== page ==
For the longest time, the number of keys on my keychain seemed to be growing out of control. I couldn’t really figure it out, but it was to the point that I had a carabiner and multiple rings to contain all the keys I somehow was accumulating. Then it occurred to me that I didn’t really need all those keys every day – just the few that I use on a day to day basis, then the rest could be stored and used when necessary. I had seen Keyport a few times before, including on the very popular every day carry blog, but something about going through the process didn’t seem worthwhile when a move between houses was looming and my future was relatively nebulous. Recently however, while thinking of an ideal Father’s day present, stumbled on a coupon code for the Keyport and decided I’d order two – one as the gift, another for myself just to see how it goes.

The order process is pretty simple. After picking out the desired Keyport color, number of keys, and accessories (I went with a USB drive and bottle opener), you snap photos of the keys on a printed form and write down markings on the keys. The bits can be blanked out in photoshop, all that needs make it are the head, shaft, and both sides. These then get sent off so Keyport can ship back the appropriate blanks. I had two keys which Keyport couldn’t mail blanks for – a US Post Office box key (which was expected), and my locking gas cap key (which looks incredibly generic). For these, one needs to either ship the key in for Keyport to cut the head off of and turn into a keyport key (in the case of the post office key), or properly identify. I ended up with the following codes:

After a while, the Keyport comes in the above tin with some documentation, along with your blanks. The interesting part of the key blanks is that it appears that Keyport simply cuts the heads off of blanks themselves. If you look closely at the blanks, it’s pretty obvious that they use a bandsaw or something, then mate them up with the plastic Keyport insert. Nothing wrong with this, just an interesting note.

After you get the blanks back, it’s then a matter of finding a locksmith who will cut the keys. There’s a list of approved locksmiths from Keyport, however there weren’t any down in Tucson, AZ. Since there’s really only one go at getting the blanks cut (without paying money and ordering more), getting a good cut is key, and I worried that Ace or Home Depot might mess things up, especially after having a few keys cut at Home Depot that needed to be re-cut. I ended up going to Bruce’s Lock Shop on Broadway, who had no problem with the blanks, and charged just $2 for my 4 keys. All of my keys worked perfectly in their respective locks – phew!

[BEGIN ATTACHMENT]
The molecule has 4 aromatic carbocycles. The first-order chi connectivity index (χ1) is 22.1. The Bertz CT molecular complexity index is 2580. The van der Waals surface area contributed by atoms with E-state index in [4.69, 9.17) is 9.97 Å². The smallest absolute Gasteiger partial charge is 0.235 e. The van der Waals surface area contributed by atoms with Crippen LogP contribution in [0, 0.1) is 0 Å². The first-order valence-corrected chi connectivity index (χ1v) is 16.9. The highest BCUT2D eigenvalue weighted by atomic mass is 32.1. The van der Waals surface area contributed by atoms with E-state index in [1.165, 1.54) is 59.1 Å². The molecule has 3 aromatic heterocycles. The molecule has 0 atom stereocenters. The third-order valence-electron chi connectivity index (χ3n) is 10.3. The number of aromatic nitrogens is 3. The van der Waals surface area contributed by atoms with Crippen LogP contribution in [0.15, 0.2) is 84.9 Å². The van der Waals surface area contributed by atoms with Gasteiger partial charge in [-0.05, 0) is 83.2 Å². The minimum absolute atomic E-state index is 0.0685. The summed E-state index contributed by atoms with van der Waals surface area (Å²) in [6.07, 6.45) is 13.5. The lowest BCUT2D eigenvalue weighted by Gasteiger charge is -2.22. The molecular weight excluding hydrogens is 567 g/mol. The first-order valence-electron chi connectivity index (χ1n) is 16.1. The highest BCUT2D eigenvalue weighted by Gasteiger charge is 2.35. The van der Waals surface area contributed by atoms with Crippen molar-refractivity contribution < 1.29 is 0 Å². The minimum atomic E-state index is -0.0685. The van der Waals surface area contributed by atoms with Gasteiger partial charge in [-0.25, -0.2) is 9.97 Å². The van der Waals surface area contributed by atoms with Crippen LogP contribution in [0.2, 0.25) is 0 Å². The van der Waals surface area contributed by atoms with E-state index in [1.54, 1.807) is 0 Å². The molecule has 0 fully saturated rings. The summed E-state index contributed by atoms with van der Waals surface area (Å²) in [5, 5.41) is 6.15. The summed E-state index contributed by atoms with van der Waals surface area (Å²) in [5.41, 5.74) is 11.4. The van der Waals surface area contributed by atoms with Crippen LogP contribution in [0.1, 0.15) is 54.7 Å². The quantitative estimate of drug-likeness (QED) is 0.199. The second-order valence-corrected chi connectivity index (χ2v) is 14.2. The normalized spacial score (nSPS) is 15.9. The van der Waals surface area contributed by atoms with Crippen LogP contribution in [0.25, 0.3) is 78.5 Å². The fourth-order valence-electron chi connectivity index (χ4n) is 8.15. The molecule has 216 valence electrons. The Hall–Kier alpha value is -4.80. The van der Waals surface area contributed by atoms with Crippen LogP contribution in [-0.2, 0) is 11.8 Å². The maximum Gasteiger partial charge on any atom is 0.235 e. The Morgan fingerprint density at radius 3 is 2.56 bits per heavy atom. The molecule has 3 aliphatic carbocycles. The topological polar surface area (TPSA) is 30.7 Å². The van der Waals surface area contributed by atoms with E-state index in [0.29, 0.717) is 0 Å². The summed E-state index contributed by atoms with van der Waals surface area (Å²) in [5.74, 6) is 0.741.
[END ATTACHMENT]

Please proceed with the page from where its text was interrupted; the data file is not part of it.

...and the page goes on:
Of particular interest is the chipped car key, which comes along with a plastic insert (for you to stick a loyalty club barcode on) and the transponder chip at the end. Both of the relevant vehicles I ordered car keys for support onboard programming, which is simple – you insert the original OEM keys one after the other, then the third key you want added to the ECU, and boom, it works. How this goes is largely a function of your car, of course.

The other difficulty with the car key is that you must make sure you have adequate clearance around the keyhole for the whole Keyport to rotate, a little over a 1″ diameter circle. In addition, this means that the middle two Keyport slots basically must be dedicated to the car key and transponder / barcode insert, so the turning radius is minimized. I have no problem with clearance or turning the Keyport in my 2005 F-150, though it is tight. I also worried about whether a Keyport full of keys would be heavy enough to cause concern about wearing the car’s key slot on the steering column, and thankfully it seems light enough that I’m not worried about damage happening.

The rest of the keys for me were very simple and turn in their respective tumblers just fine. If you have a particularly torquey lock, however, I could see how Keyport might not handle it. The documentation supplied with the box notes a design torque of up to 20 inch-lbs, and that most locks only require 1-3 inch-lbs. I can see how this is a very big design concern, since you’re no longer just torquing the metal head of a key, but instead this large assembly.

Overall I’m pretty pleased with how things turned out, and the end result is that I no longer have a huge carabiner of keys poking me in the leg or taking up space in my pocket that could be otherwise used for additional smartphones. I still have to get the second set cut, but don’t expect any problems since it’s largely the same set of keys.